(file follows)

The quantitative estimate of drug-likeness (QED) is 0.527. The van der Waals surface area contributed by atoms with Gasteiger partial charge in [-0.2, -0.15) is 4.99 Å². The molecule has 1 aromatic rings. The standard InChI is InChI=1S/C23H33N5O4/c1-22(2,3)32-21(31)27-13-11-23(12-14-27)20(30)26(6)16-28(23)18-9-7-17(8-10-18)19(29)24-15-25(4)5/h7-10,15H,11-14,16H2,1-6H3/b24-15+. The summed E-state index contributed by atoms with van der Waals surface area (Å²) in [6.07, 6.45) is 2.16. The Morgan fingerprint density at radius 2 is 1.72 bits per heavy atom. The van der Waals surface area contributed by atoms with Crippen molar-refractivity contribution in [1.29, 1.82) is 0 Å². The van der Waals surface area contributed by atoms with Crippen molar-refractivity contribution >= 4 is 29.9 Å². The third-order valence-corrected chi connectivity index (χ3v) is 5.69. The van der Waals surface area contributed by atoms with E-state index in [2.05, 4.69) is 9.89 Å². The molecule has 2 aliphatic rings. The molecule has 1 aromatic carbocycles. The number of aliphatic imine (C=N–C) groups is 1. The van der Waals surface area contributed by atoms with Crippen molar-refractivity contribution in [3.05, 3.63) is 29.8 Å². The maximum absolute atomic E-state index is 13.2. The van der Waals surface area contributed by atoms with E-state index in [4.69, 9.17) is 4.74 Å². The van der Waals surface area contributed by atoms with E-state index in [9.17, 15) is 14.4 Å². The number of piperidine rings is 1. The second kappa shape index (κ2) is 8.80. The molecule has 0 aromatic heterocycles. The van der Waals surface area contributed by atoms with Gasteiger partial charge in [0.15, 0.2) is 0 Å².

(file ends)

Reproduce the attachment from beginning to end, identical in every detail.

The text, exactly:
The quantitative estimate of drug-likeness (QED) is 0.527. The van der Waals surface area contributed by atoms with Gasteiger partial charge in [-0.2, -0.15) is 4.99 Å². The molecule has 1 aromatic rings. The standard InChI is InChI=1S/C23H33N5O4/c1-22(2,3)32-21(31)27-13-11-23(12-14-27)20(30)26(6)16-28(23)18-9-7-17(8-10-18)19(29)24-15-25(4)5/h7-10,15H,11-14,16H2,1-6H3/b24-15+. The summed E-state index contributed by atoms with van der Waals surface area (Å²) in [6.07, 6.45) is 2.16. The Morgan fingerprint density at radius 2 is 1.72 bits per heavy atom. The van der Waals surface area contributed by atoms with Crippen molar-refractivity contribution in [1.29, 1.82) is 0 Å². The van der Waals surface area contributed by atoms with Crippen molar-refractivity contribution >= 4 is 29.9 Å². The third-order valence-corrected chi connectivity index (χ3v) is 5.69. The van der Waals surface area contributed by atoms with E-state index in [2.05, 4.69) is 9.89 Å². The molecule has 2 aliphatic rings. The molecule has 1 aromatic carbocycles. The number of aliphatic imine (C=N–C) groups is 1. The van der Waals surface area contributed by atoms with Crippen molar-refractivity contribution in [3.05, 3.63) is 29.8 Å². The maximum absolute atomic E-state index is 13.2. The van der Waals surface area contributed by atoms with E-state index in [4.69, 9.17) is 4.74 Å². The van der Waals surface area contributed by atoms with E-state index in [9.17, 15) is 14.4 Å². The number of piperidine rings is 1. The second kappa shape index (κ2) is 8.80. The molecule has 0 aromatic heterocycles. The van der Waals surface area contributed by atoms with Gasteiger partial charge in [0.15, 0.2) is 0 Å².